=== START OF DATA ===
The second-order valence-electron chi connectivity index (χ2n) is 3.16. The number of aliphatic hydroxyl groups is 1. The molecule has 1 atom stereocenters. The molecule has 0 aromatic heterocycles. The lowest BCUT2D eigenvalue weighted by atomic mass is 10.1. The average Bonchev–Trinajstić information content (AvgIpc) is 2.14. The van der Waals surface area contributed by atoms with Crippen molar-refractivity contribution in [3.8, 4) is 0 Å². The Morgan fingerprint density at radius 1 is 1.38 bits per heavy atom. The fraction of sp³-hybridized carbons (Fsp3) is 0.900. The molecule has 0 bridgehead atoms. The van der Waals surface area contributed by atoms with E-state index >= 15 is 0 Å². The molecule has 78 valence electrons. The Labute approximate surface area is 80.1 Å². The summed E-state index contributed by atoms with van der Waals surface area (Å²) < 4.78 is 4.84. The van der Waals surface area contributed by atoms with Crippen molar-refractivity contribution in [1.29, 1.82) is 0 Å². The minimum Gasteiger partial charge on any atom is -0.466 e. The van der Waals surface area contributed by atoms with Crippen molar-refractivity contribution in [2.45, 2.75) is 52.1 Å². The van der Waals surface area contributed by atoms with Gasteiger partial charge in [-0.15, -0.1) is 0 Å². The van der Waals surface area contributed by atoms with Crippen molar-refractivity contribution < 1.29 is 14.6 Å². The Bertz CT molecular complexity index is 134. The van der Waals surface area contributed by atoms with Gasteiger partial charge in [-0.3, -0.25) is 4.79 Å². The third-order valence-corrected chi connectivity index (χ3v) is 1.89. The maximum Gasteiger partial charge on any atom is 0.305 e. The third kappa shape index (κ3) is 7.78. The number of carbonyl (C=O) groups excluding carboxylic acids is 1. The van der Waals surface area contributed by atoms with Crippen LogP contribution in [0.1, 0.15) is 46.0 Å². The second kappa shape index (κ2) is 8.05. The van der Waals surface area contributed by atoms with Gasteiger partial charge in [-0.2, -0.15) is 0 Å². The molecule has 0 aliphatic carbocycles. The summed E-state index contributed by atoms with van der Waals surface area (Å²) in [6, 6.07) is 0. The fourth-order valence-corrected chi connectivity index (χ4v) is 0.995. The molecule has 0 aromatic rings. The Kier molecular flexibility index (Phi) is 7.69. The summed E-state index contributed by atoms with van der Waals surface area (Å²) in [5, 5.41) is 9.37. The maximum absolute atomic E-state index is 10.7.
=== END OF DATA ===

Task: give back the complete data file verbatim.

The second-order valence-electron chi connectivity index (χ2n) is 3.16. The number of aliphatic hydroxyl groups is 1. The molecule has 1 atom stereocenters. The molecule has 0 aromatic heterocycles. The lowest BCUT2D eigenvalue weighted by atomic mass is 10.1. The average Bonchev–Trinajstić information content (AvgIpc) is 2.14. The van der Waals surface area contributed by atoms with Crippen molar-refractivity contribution in [3.8, 4) is 0 Å². The Morgan fingerprint density at radius 1 is 1.38 bits per heavy atom. The fraction of sp³-hybridized carbons (Fsp3) is 0.900. The molecule has 0 bridgehead atoms. The van der Waals surface area contributed by atoms with E-state index >= 15 is 0 Å². The molecule has 78 valence electrons. The Labute approximate surface area is 80.1 Å². The summed E-state index contributed by atoms with van der Waals surface area (Å²) < 4.78 is 4.84. The van der Waals surface area contributed by atoms with Crippen molar-refractivity contribution in [1.29, 1.82) is 0 Å². The minimum Gasteiger partial charge on any atom is -0.466 e. The van der Waals surface area contributed by atoms with Crippen molar-refractivity contribution in [2.45, 2.75) is 52.1 Å². The van der Waals surface area contributed by atoms with Gasteiger partial charge in [-0.15, -0.1) is 0 Å². The van der Waals surface area contributed by atoms with Crippen molar-refractivity contribution < 1.29 is 14.6 Å². The Bertz CT molecular complexity index is 134. The van der Waals surface area contributed by atoms with Gasteiger partial charge in [-0.3, -0.25) is 4.79 Å². The third-order valence-corrected chi connectivity index (χ3v) is 1.89. The maximum Gasteiger partial charge on any atom is 0.305 e. The third kappa shape index (κ3) is 7.78. The number of carbonyl (C=O) groups excluding carboxylic acids is 1. The van der Waals surface area contributed by atoms with Crippen LogP contribution in [0.1, 0.15) is 46.0 Å². The second kappa shape index (κ2) is 8.05. The van der Waals surface area contributed by atoms with Gasteiger partial charge in [-0.2, -0.15) is 0 Å². The molecule has 0 aliphatic carbocycles. The summed E-state index contributed by atoms with van der Waals surface area (Å²) in [6, 6.07) is 0. The fourth-order valence-corrected chi connectivity index (χ4v) is 0.995. The molecule has 0 aromatic rings. The Kier molecular flexibility index (Phi) is 7.69. The summed E-state index contributed by atoms with van der Waals surface area (Å²) in [5, 5.41) is 9.37. The maximum absolute atomic E-state index is 10.7.